Pic 3. Test results, a spring rate of 45.0 lbs/in!!! By knowing the equation of the line (I use microsoft excel to do a curve fit and tell me the equation of the line) and the observed sag measurement of 1.31", I can figure out the load running through the spring; 110 lbs. I can also figure out the oem spacer length (1.13").


Pic 4. I can see at 1.31", I am using up too much of the fork working range of 3.63". At 0.25% of 3.63" = 0.91". So I need to cut a longer spacer to shift the dotted line to the right. A little math later, I can see I need a spacer of 1.52". Keep in mind the oem spacer is longer than 1.52". That is because the spring does not come up close to the cap; so the oem spacer has to close that gap then add an additional ~1.13" to compress the spring. My new spacer to set a good front preload (at 25%) is going to be 1.52" - 1.13" = 0.4" longer than the current oem spacer. So tomorrow, I will go to HD and get some PVC pipe to cut the new spacers.


I'll also spend some time tomorrow during the rain correcting the rear oem spring data so I'll have the rear suspension ready for ride/testing too.

I suspect I will get the corrections done early enough to experiment a little on the front fork with some water to account for the "air spring". This will help me when riding to not bottom out and figure out what what rate spring to get.... I want to hear from some of you on what I mean by the air spring...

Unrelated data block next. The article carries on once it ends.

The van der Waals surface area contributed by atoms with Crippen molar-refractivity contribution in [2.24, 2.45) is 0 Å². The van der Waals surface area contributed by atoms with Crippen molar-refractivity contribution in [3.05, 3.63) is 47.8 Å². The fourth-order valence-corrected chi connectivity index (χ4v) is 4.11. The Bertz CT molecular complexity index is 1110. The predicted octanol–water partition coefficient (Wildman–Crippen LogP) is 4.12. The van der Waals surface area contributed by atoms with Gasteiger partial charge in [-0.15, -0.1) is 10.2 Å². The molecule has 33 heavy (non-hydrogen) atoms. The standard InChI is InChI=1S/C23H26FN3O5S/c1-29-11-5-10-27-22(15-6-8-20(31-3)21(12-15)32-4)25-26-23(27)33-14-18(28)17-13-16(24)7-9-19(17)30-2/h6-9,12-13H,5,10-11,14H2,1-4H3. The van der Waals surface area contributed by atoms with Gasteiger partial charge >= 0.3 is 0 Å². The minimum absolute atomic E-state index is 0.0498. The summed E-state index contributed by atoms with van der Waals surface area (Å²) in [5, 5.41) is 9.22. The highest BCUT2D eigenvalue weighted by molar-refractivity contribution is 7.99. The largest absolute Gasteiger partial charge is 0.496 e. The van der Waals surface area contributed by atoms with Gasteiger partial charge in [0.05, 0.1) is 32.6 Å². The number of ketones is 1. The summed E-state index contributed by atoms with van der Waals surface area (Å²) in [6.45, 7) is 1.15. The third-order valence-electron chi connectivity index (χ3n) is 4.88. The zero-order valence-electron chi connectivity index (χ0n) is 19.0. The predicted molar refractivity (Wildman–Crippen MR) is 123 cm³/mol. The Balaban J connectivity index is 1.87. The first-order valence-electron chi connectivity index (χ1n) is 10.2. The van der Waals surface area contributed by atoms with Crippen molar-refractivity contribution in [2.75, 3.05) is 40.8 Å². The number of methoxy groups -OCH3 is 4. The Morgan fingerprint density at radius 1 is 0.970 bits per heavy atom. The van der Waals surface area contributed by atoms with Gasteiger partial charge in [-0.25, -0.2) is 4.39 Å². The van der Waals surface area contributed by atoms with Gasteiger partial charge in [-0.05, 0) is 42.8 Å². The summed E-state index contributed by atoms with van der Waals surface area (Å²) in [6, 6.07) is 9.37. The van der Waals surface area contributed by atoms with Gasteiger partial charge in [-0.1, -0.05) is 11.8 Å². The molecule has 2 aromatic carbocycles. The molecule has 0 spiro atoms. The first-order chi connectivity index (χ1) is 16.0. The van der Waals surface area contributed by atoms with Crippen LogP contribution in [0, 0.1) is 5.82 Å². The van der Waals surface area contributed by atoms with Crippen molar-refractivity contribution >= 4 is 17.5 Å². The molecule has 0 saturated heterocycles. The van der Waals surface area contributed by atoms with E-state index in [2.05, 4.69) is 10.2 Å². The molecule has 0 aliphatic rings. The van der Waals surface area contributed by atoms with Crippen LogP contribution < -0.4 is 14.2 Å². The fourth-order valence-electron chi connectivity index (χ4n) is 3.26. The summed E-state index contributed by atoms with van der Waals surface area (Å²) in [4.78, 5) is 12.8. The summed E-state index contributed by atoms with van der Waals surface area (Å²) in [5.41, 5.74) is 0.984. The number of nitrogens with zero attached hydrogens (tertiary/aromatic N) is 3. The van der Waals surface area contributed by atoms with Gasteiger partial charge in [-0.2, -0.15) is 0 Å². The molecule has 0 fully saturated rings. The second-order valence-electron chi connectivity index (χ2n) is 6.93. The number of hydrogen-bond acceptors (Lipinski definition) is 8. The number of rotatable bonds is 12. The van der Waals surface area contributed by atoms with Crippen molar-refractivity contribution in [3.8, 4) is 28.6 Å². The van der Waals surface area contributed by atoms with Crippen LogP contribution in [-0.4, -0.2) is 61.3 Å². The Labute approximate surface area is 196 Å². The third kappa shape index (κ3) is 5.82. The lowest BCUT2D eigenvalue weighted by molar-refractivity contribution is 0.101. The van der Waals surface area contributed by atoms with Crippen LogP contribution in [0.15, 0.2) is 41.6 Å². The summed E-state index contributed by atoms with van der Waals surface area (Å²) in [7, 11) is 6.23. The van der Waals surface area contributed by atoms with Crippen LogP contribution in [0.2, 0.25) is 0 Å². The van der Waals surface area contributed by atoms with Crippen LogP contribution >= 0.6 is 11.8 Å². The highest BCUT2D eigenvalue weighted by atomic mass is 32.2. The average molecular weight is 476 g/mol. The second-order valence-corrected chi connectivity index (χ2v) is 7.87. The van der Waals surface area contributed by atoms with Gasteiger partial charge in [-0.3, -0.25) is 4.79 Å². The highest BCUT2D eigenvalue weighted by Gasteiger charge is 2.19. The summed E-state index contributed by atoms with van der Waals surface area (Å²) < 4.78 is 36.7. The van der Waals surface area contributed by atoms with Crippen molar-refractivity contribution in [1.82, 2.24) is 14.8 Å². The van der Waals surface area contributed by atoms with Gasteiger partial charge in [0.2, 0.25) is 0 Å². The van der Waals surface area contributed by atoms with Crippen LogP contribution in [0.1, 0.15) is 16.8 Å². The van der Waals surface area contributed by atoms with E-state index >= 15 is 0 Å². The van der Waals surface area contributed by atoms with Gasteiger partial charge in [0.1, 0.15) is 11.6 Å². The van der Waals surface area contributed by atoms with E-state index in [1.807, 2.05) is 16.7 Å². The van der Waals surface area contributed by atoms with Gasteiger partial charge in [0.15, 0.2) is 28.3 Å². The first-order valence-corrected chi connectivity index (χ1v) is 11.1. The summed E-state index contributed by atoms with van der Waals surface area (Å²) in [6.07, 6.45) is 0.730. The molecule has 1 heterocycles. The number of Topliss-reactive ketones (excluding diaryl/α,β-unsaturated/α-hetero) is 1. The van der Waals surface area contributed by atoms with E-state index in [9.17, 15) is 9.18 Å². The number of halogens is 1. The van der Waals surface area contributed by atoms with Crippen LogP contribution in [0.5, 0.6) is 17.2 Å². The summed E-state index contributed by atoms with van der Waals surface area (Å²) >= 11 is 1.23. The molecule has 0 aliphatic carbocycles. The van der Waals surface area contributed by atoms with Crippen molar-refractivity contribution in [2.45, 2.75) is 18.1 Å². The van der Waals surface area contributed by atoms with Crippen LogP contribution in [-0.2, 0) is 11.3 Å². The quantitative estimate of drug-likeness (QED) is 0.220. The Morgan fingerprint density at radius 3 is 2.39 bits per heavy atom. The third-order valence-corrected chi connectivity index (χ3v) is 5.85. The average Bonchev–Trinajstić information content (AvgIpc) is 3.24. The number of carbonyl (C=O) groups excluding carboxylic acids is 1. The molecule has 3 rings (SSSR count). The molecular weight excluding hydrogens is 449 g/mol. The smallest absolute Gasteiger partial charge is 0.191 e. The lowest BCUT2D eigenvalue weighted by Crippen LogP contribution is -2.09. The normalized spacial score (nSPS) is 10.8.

Enjoy
Jerry
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  #75  
Old 14th March 2015
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What do you mean by "water"? Does the straight line graph demonstrate the spring rate is straight rate?

A few guys, myself included, have added schrader valves to the fork caps to have an adjustable air spring. Nobody really knows how much air pressure is too much for safety, generally 3 to 5 psi is considered safe, but that is a guess based on no reported problems.

I usually call it air chamber instead of air spring.
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  #76  
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Quote:
Originally Posted by XLXR View Post
What do you mean by "water"?
I'm going to fill the fork with water to determine the total volume of the fork. Then, I will empty, then refill to spec volume with water to experiment which volume of water gets me additional help with overall spring rate (steel and air spring).

Quote:
Originally Posted by XLXR View Post
Does the straight line graph demonstrate the spring rate is straight rate?